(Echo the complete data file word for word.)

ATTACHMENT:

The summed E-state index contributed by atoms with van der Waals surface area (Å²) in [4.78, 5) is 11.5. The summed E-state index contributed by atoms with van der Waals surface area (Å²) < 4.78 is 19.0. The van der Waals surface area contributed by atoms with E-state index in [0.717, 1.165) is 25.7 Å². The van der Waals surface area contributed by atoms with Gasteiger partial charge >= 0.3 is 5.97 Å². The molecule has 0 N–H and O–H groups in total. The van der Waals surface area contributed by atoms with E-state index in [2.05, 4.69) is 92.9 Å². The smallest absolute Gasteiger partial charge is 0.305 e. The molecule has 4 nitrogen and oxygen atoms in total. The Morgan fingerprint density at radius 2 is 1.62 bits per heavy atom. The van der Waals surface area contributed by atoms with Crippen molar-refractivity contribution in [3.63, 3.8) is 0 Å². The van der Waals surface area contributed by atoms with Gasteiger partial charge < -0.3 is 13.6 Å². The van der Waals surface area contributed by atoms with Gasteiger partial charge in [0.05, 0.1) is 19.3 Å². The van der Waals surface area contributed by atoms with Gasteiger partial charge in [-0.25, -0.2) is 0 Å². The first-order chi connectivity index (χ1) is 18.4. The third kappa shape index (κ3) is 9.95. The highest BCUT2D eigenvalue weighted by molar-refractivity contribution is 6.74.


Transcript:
The summed E-state index contributed by atoms with van der Waals surface area (Å²) in [4.78, 5) is 11.5. The summed E-state index contributed by atoms with van der Waals surface area (Å²) < 4.78 is 19.0. The van der Waals surface area contributed by atoms with E-state index in [0.717, 1.165) is 25.7 Å². The van der Waals surface area contributed by atoms with Gasteiger partial charge >= 0.3 is 5.97 Å². The molecule has 0 N–H and O–H groups in total. The van der Waals surface area contributed by atoms with E-state index in [2.05, 4.69) is 92.9 Å². The smallest absolute Gasteiger partial charge is 0.305 e. The molecule has 4 nitrogen and oxygen atoms in total. The Morgan fingerprint density at radius 2 is 1.62 bits per heavy atom. The van der Waals surface area contributed by atoms with Crippen molar-refractivity contribution in [3.63, 3.8) is 0 Å². The van der Waals surface area contributed by atoms with Gasteiger partial charge < -0.3 is 13.6 Å². The van der Waals surface area contributed by atoms with Gasteiger partial charge in [0.05, 0.1) is 19.3 Å². The van der Waals surface area contributed by atoms with Gasteiger partial charge in [-0.25, -0.2) is 0 Å². The first-order chi connectivity index (χ1) is 18.4. The third kappa shape index (κ3) is 9.95. The highest BCUT2D eigenvalue weighted by molar-refractivity contribution is 6.74.